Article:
Does leaning help us run faster?

In my blog of Jan 10th I discussed the fact that we cannot obtain free energy from gravity while running on a level surface. Both the Pose Method of Running (http://posetech.com) and Chi running (http://www.chirunning.com) advocate a forward lean from the ankles, on the grounds that such a lean promotes unbalancing which supposedly helps the runner capture the hypothetical supply of free gravitational energy. The reality of this source of energy appears to be confirmed by the experience that you can speed up if you lean more. So, if gravitational free energy is an illusion, do we go faster if we lean more, and if so, why?

Initial acceleration
The first point is than lean certainly helps us get started from rest. A sprinter driving from the blocks leans forward in a seriously unbalanced position and is forced to swing the legs forward powerfully to prevent a face down crash. Even when a long distance runner starts from a standing position, it is probable that a transient forwards lean creates the initial unbalancing that evokes the commencement of forward movement.

Maintaining a steady velocity
Once we are moving forwards at a steady velocity, momentum ensures that the torso continues forwards relative to the foot while the foot is on stance, so an unbalancing rotation of the body forwards and downwards will occur without the need for input from gravity. The second calculation on the calculations page (see the side bar) demonstrates that at least during the early part of the time on stance, when the amount of lean is small, and the hip is not far from a neutral position, any contribution from gravity to the rotational motion associated with unbalancing is much less than the contribution from forwards momentum in a runner moving at a moderate speed. I suspect that this will remain true even up to the largest degree of lean occurring in a long distance runner running at steady pace. Irrespective of whether the unbalancing arises primarily from the effect of linear momentum or from gravity, the forward and downwards rotation will result in lean and raises the question of whether or not deliberately accentuating the lean will cause us to go faster.

Lean might lead to increased speed by two mechanisms.

 

The impulse from horizontal ground reaction force.

In the final part of the stance phase, lean will result in the leg pressing down obliquely on the ground. This oblique push will have a backward directed horizontal component that will in turn lead to a forward directed ground reaction force (GRF). Force plate measurements confirm this, revealing a forward directed GRF typically lasting around 100 milliseconds before the completion of lift-off and reaching a peak value that is typically 0.45 times body weight (Cavanagh and LaFortune, (Journal of Biomechanics, 13, 397-406, 1980). This forward directed GRF will impart an impulse to the foot that will tend to propel the foot and lower leg forwards.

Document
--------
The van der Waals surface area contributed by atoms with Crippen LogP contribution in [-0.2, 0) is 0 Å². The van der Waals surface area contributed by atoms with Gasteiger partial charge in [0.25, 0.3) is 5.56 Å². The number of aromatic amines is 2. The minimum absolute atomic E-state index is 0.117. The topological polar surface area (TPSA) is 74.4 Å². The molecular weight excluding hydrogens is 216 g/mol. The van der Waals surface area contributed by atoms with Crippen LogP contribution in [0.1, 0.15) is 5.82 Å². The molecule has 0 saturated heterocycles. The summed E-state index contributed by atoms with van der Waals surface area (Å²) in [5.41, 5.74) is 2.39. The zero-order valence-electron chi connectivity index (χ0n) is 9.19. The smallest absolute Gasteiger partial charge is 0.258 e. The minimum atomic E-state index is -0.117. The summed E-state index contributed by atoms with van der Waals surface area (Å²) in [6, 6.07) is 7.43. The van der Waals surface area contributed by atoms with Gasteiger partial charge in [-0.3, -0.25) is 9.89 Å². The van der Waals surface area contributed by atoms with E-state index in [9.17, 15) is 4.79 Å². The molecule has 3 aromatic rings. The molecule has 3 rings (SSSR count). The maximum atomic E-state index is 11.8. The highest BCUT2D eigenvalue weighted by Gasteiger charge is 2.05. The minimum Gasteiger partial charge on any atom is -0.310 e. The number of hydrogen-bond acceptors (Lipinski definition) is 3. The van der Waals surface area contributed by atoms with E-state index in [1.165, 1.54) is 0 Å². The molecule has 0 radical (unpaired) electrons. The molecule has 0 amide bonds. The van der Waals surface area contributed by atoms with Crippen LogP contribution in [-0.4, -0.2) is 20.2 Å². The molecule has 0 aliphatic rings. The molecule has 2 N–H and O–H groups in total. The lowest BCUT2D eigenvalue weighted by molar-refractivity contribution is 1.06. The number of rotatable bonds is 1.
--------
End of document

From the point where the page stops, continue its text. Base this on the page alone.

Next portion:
On the calculations page (see side bar) I have estimated the increase in forward momentum of the foot and lower leg after lift-off from stance, and compared this with the impulse imparted by the horizontal component of GRF measured by Cavanagh and LaFortune. This computation is only intended to provide an imprecise estimate of the acquired momentum. It reveals that the horizontal GRF observed in runners who land on the mid-foot is sufficient to generate about 90% of the forward momentum attained by the foot and lower leg following lift-off from stance. It should be noted that runners using different running styles might generate differing amounts of horizontal GRF, though in fact Cavanagh and LaFortune found very similar forward directed GRF in heel-strikers during this late part of the stance. (As expected, during early stance, the heel-strikers showed an additional sharp peak of vertical GRF suggesting a sharp and potentially damaging loading of the structures of the leg).

Thus it appears plausible that the forward directed horizontal GRF generated when the leg presses obliquely downwards in the late part of the stance delivers a sufficient impulse to the foot to provide for the majority of the momentum gained by foot and lower leg during lift-off.

 

Reflexive pull
The unbalancing associated with leaning will elicit a reflex that pulls the leg forwards to prevent a face-down crash. Thus, any additional force required might be generated by a reflex action, or indeed by a voluntary pull . In particular contraction of the hamstrings, supported perhaps by some action of hip flexors, will pull the foot towards the hip, thereby proving both horizontal propulsion of the foot and lower leg and also vertical elevation.

 

It should be noted that in addition to gaining forward momentum, the foot and lower leg will gain gravitational potential energy as they are lifted vertically. This lift will be generated by an upwards force supplied in part by the vertical component of GRF (which will include a contribution from the reaction to elastic recoil by achilles and calf muscles) and also by the vertical component of the active pulling of foot towards the hip.

Conclusion
Increasing the lean will increase both of these two effects (the impulse derived form the from horizontal GRF and the tendency for unbalancing to elicit an active reflexive pull). Thus deliberately increasing the lean should result in the legs moving forwards powerfully enough to sustain a higher speed of running.

 

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